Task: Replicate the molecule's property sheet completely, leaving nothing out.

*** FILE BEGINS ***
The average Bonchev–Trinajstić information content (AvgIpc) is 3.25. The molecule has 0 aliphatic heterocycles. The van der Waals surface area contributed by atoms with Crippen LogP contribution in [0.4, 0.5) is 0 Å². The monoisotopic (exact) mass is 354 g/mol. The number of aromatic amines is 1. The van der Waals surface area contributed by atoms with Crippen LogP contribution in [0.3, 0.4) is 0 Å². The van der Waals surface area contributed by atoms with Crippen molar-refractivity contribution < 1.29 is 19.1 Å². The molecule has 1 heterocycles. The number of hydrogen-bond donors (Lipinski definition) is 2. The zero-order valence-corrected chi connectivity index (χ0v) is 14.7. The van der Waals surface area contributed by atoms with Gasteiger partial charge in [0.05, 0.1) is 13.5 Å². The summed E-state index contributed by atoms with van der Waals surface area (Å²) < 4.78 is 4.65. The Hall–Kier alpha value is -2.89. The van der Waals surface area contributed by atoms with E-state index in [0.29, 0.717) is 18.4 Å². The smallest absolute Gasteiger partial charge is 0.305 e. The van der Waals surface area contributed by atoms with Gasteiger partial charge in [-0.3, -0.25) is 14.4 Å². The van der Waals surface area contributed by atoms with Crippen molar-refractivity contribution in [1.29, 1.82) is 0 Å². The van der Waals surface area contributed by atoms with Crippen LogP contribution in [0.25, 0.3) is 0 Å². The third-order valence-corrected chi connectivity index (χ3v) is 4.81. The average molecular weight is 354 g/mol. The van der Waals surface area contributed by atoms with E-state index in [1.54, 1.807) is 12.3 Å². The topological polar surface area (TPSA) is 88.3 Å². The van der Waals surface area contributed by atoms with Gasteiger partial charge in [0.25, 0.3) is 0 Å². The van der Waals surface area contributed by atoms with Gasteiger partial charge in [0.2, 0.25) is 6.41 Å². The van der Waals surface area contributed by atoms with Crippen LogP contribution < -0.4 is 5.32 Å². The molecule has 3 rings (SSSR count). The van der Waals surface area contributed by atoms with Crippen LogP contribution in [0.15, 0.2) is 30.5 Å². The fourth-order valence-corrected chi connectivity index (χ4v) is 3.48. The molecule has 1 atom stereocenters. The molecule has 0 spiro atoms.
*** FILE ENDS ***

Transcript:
The average Bonchev–Trinajstić information content (AvgIpc) is 3.25. The molecule has 0 aliphatic heterocycles. The van der Waals surface area contributed by atoms with Crippen LogP contribution in [0.4, 0.5) is 0 Å². The monoisotopic (exact) mass is 354 g/mol. The number of aromatic amines is 1. The van der Waals surface area contributed by atoms with Crippen LogP contribution in [0.3, 0.4) is 0 Å². The van der Waals surface area contributed by atoms with Crippen molar-refractivity contribution < 1.29 is 19.1 Å². The molecule has 1 heterocycles. The number of hydrogen-bond donors (Lipinski definition) is 2. The zero-order valence-corrected chi connectivity index (χ0v) is 14.7. The van der Waals surface area contributed by atoms with Gasteiger partial charge in [0.05, 0.1) is 13.5 Å². The summed E-state index contributed by atoms with van der Waals surface area (Å²) < 4.78 is 4.65. The Hall–Kier alpha value is -2.89. The van der Waals surface area contributed by atoms with E-state index in [0.29, 0.717) is 18.4 Å². The smallest absolute Gasteiger partial charge is 0.305 e. The van der Waals surface area contributed by atoms with Gasteiger partial charge in [-0.3, -0.25) is 14.4 Å². The van der Waals surface area contributed by atoms with Crippen molar-refractivity contribution in [1.29, 1.82) is 0 Å². The van der Waals surface area contributed by atoms with Crippen LogP contribution in [0.25, 0.3) is 0 Å². The third-order valence-corrected chi connectivity index (χ3v) is 4.81. The average molecular weight is 354 g/mol. The van der Waals surface area contributed by atoms with E-state index in [1.54, 1.807) is 12.3 Å². The topological polar surface area (TPSA) is 88.3 Å². The van der Waals surface area contributed by atoms with Gasteiger partial charge in [0.25, 0.3) is 0 Å². The van der Waals surface area contributed by atoms with Gasteiger partial charge in [0.2, 0.25) is 6.41 Å². The van der Waals surface area contributed by atoms with Crippen LogP contribution < -0.4 is 5.32 Å². The molecule has 3 rings (SSSR count). The van der Waals surface area contributed by atoms with Crippen LogP contribution in [0.15, 0.2) is 30.5 Å². The fourth-order valence-corrected chi connectivity index (χ4v) is 3.48. The molecule has 1 atom stereocenters. The molecule has 0 spiro atoms.